Phases of Sexuality
As people grow and gain more knowledge of themselves and the world around them, it is perfectly normal to begin to question aspects of yourself you may have considered constants, such as your gender identity or sexuality. I’m going to focus on the latter for this particular discussion.
One of the most common pieces of casual homophobia I have seen and experienced is others assuming that a person’s sexuality is just a ‘phase’, and something that will be grown out of and ‘corrected’ with time. Often, this is not the case, and the identity a person decide fits them doesn’t change much (or at all) as they grow as a person. However, sometimes this does change, and that is okay. You are allowed to grow and discover who you are at whatever pace suits you, and it’s absolutely okay if you didn’t know your identity as a young child. Personally, I always had a feeling I wasn’t entirely straight, but I have several friends who only realized once they hit adolescence that they might not be heterosexual or cisgender. You might also feel like a label (different to the one you previously identified with) suits you better, and that’s also absolutely fine.
I personally am bisexual, but it’s a little more complicated than this, so I simply like to identify myself as ‘queer’, as there’s no specifics in that and it does fit my orientation. I know people that use very specific labels and intensely dislike being referred to as anything other than those labels, and I also know people that don’t like to use labels at all, even if one particular identity fits them perfectly.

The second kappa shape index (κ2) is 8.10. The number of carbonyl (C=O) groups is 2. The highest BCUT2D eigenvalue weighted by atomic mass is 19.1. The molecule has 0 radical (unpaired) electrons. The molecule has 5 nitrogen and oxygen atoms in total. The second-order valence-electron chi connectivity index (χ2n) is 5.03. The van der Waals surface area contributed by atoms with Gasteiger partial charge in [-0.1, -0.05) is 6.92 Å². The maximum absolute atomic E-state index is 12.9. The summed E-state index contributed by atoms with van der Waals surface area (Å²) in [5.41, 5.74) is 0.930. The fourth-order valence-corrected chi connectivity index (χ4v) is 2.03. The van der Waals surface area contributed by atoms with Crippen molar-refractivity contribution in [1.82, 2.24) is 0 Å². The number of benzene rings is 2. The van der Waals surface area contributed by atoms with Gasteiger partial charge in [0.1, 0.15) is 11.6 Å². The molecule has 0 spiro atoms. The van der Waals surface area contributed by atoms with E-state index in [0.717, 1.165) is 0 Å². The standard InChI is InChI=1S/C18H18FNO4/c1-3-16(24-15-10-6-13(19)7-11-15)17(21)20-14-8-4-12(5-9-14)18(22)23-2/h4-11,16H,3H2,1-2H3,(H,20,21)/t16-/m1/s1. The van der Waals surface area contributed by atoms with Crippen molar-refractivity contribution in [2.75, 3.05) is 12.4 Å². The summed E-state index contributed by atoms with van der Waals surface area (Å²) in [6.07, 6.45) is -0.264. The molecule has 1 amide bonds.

However, there have been some cases of people realising that the identity of belonging to the LGBTQ+ community no longer fits them, and that being LGBTQ+ was not a long-lasting identity. That is also absolutely fine. What is not okay is somebody using one person’s experience to justify the ludicrous idea that sexuality is something a person can pick and choose.
In an interview in 2011, singer-songwriter Jessie J stated that she had “dated girls and boys”. However, in 2014, she renounced the label ‘bisexual’, saying that, for her, it was “a phase”, but explicitly argued that she was “not saying bisexuality is a phase for everybody.” She came under fire for her use of the word ‘phase’ to describe her period of experimenting with her sexuality, because of its history of being used to disregard the LGBTQ+ community. Despite this, there is absolutely nothing wrong with deciding one sexual or romantic preference is not what you want any more.
Ultimately, it’s important to remember that your sexuality or gender identity is yours and yours alone. Frankly, it’s not really anybody else’s business how you identify or how you label yourself. All that matters is that you are comfortable in your own skin, and screw what anybody else thinks. If somebody disagrees with you, that doesn’t matter. It’s not their identity to dictate.
If you have any issues, questions or queries regarding your sexuality or gender identity, one of us at TWE will be more than happy to chat with you.
Thank you for reading,